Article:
Escalante wins horseshoes tournament while visiting Pahrump

If you’re going to drive eight hours to pitch horseshoes, you might as well win.

Louie Escalante also came to Pahrump from 30 miles north of Reno to visit family, but while he was in town he entered the Pahrump Boo tournament, held each year near Halloween. Escalante lived up to his entering 48.28 ringer percentage by rolling to five consecutive wins to capture the Class A title on Saturday morning at Petrack Park.

Escalante won by huge margins, defeating Dan Dunn 45-15 and 44-14, defeating Dennis Andersen 47-13 and 46-13 and defeating Ray Leavitt 42-10 before tying Leavitt in his final game. Escalante’s 114 ringers for the day were 33 more than Leavitt’s second-best total of 81, and his 249 points dwarfed the second-best total of 166 posted by Dok Hembree, the runner-up in Class B.

Escalante has been pitching competitively for four years.

“I was playing at an old bar, and two guys came and asked me,” he recalled. “I thought we were going to play some more backyard shoes. I didn’t know we were going to play tournaments.

“It’s a fun game. I really enjoy it.”

Despite his statistics, Escalante said he, like most players, can get into a rhythm one minute and feel it disappear the next.

“I played over in Nevada City in California, and I couldn’t buy a ringer,” he said. “I won two out of seven.”

His 5-0-1 record Saturday was the best of the day. Class C champion Joseph Kalache went 5-1, while Dave Barefield edged Hembree in Class B with a 4-1-1 record to Hembree’s 4-2.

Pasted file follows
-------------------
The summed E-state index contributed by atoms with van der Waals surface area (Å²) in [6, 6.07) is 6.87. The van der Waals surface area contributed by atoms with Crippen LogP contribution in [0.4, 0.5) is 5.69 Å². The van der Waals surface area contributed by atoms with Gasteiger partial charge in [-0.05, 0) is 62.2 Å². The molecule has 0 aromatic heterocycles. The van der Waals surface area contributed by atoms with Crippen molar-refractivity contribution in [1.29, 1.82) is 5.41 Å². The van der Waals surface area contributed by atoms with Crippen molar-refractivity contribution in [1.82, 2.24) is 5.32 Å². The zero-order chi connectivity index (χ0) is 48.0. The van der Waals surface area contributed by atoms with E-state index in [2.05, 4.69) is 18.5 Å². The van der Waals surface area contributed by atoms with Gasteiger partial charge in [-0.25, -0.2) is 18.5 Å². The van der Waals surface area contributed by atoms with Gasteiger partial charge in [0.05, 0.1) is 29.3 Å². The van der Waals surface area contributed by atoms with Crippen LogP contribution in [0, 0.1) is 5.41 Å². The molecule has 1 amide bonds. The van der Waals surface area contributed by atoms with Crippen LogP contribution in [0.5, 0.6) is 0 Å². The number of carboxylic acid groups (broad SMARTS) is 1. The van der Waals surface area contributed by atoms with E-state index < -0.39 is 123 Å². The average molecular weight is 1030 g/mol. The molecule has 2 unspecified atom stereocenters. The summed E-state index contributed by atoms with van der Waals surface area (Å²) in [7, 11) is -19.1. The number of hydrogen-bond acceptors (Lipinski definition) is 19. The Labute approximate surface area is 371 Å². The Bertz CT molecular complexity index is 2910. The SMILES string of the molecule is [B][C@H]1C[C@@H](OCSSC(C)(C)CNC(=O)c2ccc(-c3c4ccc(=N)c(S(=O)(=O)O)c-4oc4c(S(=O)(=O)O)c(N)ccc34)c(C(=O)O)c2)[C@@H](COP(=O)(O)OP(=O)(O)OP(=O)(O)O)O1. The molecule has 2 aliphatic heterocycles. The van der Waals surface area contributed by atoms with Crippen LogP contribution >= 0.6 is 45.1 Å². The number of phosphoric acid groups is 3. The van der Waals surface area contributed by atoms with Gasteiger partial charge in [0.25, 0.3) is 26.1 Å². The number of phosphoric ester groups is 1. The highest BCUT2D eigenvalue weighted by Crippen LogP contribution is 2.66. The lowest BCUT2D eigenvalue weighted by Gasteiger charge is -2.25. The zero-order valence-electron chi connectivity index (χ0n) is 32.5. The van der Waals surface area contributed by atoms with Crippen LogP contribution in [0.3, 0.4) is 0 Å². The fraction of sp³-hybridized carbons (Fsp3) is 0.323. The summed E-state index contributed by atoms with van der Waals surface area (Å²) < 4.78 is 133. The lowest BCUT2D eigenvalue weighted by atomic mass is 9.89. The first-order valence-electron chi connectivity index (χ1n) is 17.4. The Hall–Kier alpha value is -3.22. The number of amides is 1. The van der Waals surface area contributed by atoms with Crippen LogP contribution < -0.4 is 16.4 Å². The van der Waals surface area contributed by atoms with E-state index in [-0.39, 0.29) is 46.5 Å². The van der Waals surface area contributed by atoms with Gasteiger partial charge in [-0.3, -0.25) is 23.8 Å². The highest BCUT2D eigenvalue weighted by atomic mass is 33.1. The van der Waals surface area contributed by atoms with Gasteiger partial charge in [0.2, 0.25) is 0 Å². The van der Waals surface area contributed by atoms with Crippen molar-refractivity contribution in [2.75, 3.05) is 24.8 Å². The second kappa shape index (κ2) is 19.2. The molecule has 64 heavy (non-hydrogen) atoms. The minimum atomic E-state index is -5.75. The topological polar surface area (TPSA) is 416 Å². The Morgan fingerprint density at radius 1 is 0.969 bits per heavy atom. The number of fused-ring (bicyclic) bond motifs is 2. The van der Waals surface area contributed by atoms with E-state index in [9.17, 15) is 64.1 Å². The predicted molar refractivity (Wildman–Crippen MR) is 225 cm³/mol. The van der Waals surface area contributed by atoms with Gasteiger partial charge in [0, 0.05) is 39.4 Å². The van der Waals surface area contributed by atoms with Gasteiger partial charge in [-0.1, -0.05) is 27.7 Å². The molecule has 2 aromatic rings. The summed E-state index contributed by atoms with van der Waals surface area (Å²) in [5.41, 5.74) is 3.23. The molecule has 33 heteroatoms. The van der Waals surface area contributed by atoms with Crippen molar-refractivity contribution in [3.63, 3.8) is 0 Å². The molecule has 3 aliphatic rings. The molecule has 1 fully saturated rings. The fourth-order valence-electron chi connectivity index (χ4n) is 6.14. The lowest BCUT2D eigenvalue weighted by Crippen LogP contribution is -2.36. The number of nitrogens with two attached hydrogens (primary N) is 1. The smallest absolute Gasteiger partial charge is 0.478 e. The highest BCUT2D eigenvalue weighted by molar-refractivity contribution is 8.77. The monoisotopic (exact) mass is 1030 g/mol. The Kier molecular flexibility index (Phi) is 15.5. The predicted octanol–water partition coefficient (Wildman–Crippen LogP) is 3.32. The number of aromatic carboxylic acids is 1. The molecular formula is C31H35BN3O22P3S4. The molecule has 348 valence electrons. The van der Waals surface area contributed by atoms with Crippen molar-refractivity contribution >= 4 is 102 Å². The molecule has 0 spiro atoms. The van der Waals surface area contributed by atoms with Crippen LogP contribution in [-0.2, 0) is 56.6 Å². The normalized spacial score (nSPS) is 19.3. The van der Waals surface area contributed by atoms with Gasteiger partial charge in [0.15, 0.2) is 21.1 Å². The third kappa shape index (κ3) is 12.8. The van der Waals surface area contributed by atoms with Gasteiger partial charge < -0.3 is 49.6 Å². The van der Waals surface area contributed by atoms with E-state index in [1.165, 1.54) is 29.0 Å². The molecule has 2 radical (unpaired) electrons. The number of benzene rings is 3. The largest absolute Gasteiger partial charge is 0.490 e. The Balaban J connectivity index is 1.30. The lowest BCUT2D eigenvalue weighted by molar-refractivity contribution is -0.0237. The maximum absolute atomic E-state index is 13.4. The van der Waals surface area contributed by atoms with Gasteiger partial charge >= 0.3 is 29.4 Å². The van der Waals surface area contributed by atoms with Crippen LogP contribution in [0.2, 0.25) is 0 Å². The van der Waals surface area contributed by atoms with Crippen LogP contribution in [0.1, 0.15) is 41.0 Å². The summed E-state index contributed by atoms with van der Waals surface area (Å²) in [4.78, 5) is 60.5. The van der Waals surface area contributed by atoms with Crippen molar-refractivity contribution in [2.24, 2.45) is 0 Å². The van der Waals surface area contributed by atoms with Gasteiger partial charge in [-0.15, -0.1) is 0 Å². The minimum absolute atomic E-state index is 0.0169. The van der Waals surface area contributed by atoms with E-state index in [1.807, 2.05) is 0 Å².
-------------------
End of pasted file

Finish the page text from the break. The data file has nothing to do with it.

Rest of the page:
Tournament organizer Mike Norton said the day could not have gone any better.

“Twelve players in three divisions, so each person will play the same opponent twice,” he explained. “So they’ll wind up with 240 shoes for the tournament. It worked out really well.

“And no handicaps. If I would have had two groups, I would have had a major handicap, so I broke them up into three groups and that way they get to play more shoes. If you’re coming down from Reno, you might as well get some playing time in. Louie is just on fire today.”

With six pits, Petrack Park works very well with a 12-player field, Norton said. With four players in each of three groups, everyone can play at the same time with no byes.

“It’s a perfect amount of players for our pits,” Norton said. “We’ve got every pit used, and I kind of like the double-round-robin, because if you lose to a guy in the first round, you have more incentive to beat him in the second round.”

The groups are decided by entering ringer percentage, so players with similar statistics compete against each other. Aside from Escalante’s rampage through Class A, the competition featured a large number of tight games because of the competitiveness of the arrangement.

“B and C groups were all very close together,” Norton said. Indeed, the Class B battle between Barefield and Hembree essentially was decided by a point, as Barefield edged Hembree 26-25 on one of their games and won the group by a half-game. In Class C, Mike Nicosia finished two games behind Kalache in second place.

About the only drawback of going with three groups of four instead of two groups of six is the payout. Three winners means three first-place shares, and Norton decided to pay out the top three in each group instead of the more common top two.

“It will be 25 bucks and a patch, and I forgot my patches,” Norton said with a chuckle. “They’re going to have to get one later.”

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